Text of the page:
Groups from south and northeast angry at move allow power plants
ANTI-COAL groups from around the country are rising up against the National Council for Peace and Order’s move to allow power plants to be constructed in defiance of a city’s master plan. Last Wednesday, the NCPO used power under Article 44 of the interim constitution to order an exemption to the city plan law for power plants, gas plants, water treatment facilities, garbage incinerators, landfills and recycling plants, which had been restricted to areas zoned for them on the city plan.
The Protect Andaman from Coal Network rallied yesterday in front of the Natural Resources and Environment Ministry against the order and urged the ministry to renew the Krabi Environment Protection Zone without any legal gap that would permit the building of a coal-fired plant in Krabi.
The Krabi plant is one of the Electricity Generating Authority of Thailand (Egat)’s key projects in the South. It is expected to be located in Nua Klong district, which is part of the Krabi Environment Protection Zone.
“We’re really worried that the NCPO’s order will allow the construction of the Krabi coal-fired power plant because it opened the way for power plant construction in any zone,” Akradej Chakjinda, a leading activist from the network said. “This order directly supports the construction of the Krabi plant, which will affect the lives of local people very severely,” he said.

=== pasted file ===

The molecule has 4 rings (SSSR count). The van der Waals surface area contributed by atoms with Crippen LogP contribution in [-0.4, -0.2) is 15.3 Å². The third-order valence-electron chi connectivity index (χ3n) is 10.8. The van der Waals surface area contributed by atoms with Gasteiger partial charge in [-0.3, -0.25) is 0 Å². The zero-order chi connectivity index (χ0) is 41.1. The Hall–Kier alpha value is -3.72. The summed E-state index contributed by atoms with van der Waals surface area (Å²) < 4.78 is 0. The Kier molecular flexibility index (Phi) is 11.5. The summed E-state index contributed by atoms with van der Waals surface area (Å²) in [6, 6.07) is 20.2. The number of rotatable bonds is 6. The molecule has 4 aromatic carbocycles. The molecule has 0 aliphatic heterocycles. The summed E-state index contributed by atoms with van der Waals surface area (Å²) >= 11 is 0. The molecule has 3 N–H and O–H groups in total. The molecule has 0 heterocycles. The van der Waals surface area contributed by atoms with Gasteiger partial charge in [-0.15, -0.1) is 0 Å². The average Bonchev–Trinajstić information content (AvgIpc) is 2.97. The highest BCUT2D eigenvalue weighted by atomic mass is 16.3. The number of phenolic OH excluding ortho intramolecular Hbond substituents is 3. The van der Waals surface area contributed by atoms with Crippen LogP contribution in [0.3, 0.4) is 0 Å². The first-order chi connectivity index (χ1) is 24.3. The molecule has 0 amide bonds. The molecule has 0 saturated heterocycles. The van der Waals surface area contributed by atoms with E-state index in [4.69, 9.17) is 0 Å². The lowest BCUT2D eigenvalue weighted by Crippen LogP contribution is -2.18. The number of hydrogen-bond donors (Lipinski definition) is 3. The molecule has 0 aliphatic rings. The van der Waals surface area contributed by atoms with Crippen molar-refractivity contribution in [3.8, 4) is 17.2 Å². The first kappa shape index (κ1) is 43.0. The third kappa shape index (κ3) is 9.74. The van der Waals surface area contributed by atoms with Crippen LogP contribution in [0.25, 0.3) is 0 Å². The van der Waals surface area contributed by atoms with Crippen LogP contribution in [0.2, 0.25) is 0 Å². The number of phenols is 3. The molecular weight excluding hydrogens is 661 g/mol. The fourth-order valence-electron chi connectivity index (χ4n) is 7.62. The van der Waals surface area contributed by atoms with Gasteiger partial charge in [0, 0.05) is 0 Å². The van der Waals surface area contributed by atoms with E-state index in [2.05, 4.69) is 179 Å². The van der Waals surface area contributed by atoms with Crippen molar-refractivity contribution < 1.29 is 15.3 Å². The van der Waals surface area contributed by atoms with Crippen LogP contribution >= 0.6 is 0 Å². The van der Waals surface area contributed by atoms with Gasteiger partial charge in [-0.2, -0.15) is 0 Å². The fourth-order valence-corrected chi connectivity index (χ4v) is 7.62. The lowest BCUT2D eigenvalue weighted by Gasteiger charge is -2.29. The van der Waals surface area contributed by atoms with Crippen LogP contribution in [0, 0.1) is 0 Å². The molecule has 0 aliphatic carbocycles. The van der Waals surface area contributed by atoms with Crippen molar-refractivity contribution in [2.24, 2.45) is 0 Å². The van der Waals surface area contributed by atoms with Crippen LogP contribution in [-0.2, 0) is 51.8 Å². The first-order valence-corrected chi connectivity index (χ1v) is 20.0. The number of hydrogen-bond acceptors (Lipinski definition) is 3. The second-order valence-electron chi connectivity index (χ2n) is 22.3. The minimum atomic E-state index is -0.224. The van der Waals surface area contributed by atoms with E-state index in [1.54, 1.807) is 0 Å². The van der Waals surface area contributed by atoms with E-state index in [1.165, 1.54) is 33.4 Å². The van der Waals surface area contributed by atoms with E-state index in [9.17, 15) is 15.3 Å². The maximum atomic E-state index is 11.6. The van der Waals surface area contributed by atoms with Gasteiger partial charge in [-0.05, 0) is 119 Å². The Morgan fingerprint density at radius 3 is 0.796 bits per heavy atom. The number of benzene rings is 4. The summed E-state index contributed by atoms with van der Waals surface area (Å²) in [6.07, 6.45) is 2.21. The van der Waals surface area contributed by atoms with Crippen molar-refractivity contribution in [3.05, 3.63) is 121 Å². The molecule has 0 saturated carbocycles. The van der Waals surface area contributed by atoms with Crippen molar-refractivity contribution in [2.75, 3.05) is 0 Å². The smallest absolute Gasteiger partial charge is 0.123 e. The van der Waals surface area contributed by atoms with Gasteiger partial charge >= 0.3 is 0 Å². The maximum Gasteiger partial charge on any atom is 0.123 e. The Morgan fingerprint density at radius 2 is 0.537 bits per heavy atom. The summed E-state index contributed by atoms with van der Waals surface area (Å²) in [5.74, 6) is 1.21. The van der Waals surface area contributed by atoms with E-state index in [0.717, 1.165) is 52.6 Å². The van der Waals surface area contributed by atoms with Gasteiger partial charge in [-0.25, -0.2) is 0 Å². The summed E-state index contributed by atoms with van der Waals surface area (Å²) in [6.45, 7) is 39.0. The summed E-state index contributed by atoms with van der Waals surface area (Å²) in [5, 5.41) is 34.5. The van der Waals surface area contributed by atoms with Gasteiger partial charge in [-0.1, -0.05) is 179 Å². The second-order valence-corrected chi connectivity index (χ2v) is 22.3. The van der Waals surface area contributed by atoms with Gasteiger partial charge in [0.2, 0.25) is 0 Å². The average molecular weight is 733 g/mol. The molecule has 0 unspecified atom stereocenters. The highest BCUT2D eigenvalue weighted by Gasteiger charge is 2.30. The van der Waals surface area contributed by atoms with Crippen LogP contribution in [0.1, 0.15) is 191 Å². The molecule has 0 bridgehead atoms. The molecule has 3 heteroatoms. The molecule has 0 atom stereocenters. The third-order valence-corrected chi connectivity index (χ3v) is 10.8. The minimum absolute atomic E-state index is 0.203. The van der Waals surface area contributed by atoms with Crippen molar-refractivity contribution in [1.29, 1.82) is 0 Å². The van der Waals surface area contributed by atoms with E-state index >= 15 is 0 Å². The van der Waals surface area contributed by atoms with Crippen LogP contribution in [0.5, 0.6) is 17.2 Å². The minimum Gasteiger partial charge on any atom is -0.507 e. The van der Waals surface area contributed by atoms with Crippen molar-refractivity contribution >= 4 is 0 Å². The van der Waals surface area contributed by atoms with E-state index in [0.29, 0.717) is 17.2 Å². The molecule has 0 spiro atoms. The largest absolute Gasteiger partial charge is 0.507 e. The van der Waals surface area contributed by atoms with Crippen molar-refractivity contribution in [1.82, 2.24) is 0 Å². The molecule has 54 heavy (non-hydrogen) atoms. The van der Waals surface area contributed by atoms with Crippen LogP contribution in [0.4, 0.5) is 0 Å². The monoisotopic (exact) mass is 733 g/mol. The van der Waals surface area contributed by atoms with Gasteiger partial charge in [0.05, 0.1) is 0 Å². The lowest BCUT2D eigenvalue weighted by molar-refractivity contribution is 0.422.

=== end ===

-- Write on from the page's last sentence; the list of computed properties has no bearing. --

Prasitchai Nu-nuan, another anti-coal activist, said the ministry also let the Krabi Environment Protection Zone expire in 2012 without renewing it.
They would continue to stage protests until the ministry reinstated the zone and ensured that there would be no legal loophole for a coal-fired power plant to go up in the area.
Dr Supat Hasuwannakit, director of Chana Hospital, said the order would it easier to get a power plant approved and would bring more conflict to and worsen the insurgency in the deep South.
Egat has proposed building a 2.2 gigawatt coal-fired power plant in Songkhla’s Thepa district.
Supat, who opposes the Thepa plant, said it would be sited in a green area restricted for agriculture and located only seven kilometres from Pattani province.
However, the plant’s environmental and health impact assessment only covered Thepa district, so people in Pattani thought it was unfair to them and that it would stir conflict in an area already suffering from a prolonged insurgency.
“We are preparing to launch a big protest in Bangkok against the effort to build the Thepa coal-fired power plant, but we can’t say exactly when we will go to Bangkok,” he said.
On Monday, an anti-coal group from Bamnet Narong district in Chaiyaphum also protested at the Office of Natural Resources and Environmental Policy and Planning over a coal-fired power plant for a potash mine in their locality.
Raweewan Bhuridej, secretary-general of the office, revealed in talks with the Protect Andaman from Coal Network that the order does not completely free up power plant construction. There was still an Environmental Impact Assessment/ Environmental Health Impact Assessmentment requirement to judge if it is safe for proposed projects to be developed in various areas.